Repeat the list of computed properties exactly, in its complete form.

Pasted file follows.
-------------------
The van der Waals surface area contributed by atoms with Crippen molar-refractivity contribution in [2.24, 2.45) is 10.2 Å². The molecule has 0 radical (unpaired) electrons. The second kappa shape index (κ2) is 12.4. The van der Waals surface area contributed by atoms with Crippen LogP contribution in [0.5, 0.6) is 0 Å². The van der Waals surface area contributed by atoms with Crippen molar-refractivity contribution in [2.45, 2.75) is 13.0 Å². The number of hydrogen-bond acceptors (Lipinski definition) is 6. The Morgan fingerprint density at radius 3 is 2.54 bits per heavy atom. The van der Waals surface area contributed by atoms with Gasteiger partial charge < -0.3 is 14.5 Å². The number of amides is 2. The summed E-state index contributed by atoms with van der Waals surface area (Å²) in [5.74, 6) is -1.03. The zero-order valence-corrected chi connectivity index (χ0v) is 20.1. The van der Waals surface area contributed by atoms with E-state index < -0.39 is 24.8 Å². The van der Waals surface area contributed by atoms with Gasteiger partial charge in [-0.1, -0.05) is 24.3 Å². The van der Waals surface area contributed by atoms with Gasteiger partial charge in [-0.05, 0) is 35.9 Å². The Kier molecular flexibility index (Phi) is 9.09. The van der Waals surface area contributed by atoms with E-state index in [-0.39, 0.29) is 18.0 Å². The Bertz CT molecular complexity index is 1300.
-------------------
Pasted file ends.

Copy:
The van der Waals surface area contributed by atoms with Crippen molar-refractivity contribution in [2.24, 2.45) is 10.2 Å². The molecule has 0 radical (unpaired) electrons. The second kappa shape index (κ2) is 12.4. The van der Waals surface area contributed by atoms with Crippen LogP contribution in [0.5, 0.6) is 0 Å². The van der Waals surface area contributed by atoms with Crippen molar-refractivity contribution in [2.45, 2.75) is 13.0 Å². The number of hydrogen-bond acceptors (Lipinski definition) is 6. The Morgan fingerprint density at radius 3 is 2.54 bits per heavy atom. The van der Waals surface area contributed by atoms with Gasteiger partial charge < -0.3 is 14.5 Å². The number of amides is 2. The summed E-state index contributed by atoms with van der Waals surface area (Å²) in [5.74, 6) is -1.03. The zero-order valence-corrected chi connectivity index (χ0v) is 20.1. The van der Waals surface area contributed by atoms with E-state index < -0.39 is 24.8 Å². The van der Waals surface area contributed by atoms with Gasteiger partial charge in [-0.1, -0.05) is 24.3 Å². The van der Waals surface area contributed by atoms with Gasteiger partial charge in [-0.05, 0) is 35.9 Å². The Kier molecular flexibility index (Phi) is 9.09. The van der Waals surface area contributed by atoms with E-state index in [-0.39, 0.29) is 18.0 Å². The Bertz CT molecular complexity index is 1300.